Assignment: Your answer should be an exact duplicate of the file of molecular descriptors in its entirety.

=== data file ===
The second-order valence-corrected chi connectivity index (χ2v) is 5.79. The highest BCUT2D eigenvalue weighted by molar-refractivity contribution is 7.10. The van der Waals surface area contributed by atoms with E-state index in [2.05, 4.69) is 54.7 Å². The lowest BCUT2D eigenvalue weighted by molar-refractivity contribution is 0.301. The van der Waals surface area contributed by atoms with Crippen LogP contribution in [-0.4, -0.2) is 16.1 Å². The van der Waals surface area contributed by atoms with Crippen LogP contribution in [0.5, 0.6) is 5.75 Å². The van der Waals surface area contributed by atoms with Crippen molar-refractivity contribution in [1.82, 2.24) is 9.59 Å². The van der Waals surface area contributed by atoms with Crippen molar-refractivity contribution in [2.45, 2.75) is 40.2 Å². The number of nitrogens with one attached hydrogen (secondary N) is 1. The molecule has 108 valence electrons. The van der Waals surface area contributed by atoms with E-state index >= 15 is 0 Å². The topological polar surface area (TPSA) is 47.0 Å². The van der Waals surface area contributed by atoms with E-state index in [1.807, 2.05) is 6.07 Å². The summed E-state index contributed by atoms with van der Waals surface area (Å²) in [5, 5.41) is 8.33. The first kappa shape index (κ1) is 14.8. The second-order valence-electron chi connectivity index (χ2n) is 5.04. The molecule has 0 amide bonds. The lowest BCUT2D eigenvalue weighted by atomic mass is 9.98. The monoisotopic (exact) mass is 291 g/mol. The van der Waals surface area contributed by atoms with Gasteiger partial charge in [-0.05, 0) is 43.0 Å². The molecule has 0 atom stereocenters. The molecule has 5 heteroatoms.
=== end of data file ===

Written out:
The second-order valence-corrected chi connectivity index (χ2v) is 5.79. The highest BCUT2D eigenvalue weighted by molar-refractivity contribution is 7.10. The van der Waals surface area contributed by atoms with E-state index in [2.05, 4.69) is 54.7 Å². The lowest BCUT2D eigenvalue weighted by molar-refractivity contribution is 0.301. The van der Waals surface area contributed by atoms with Crippen LogP contribution in [-0.4, -0.2) is 16.1 Å². The van der Waals surface area contributed by atoms with Crippen LogP contribution in [0.5, 0.6) is 5.75 Å². The van der Waals surface area contributed by atoms with Crippen molar-refractivity contribution in [1.82, 2.24) is 9.59 Å². The van der Waals surface area contributed by atoms with Crippen molar-refractivity contribution in [2.45, 2.75) is 40.2 Å². The number of nitrogens with one attached hydrogen (secondary N) is 1. The molecule has 108 valence electrons. The van der Waals surface area contributed by atoms with E-state index >= 15 is 0 Å². The topological polar surface area (TPSA) is 47.0 Å². The van der Waals surface area contributed by atoms with E-state index in [1.807, 2.05) is 6.07 Å². The summed E-state index contributed by atoms with van der Waals surface area (Å²) in [5, 5.41) is 8.33. The first kappa shape index (κ1) is 14.8. The second-order valence-electron chi connectivity index (χ2n) is 5.04. The molecule has 0 amide bonds. The lowest BCUT2D eigenvalue weighted by atomic mass is 9.98. The monoisotopic (exact) mass is 291 g/mol. The van der Waals surface area contributed by atoms with Gasteiger partial charge in [-0.05, 0) is 43.0 Å². The molecule has 0 atom stereocenters. The molecule has 5 heteroatoms.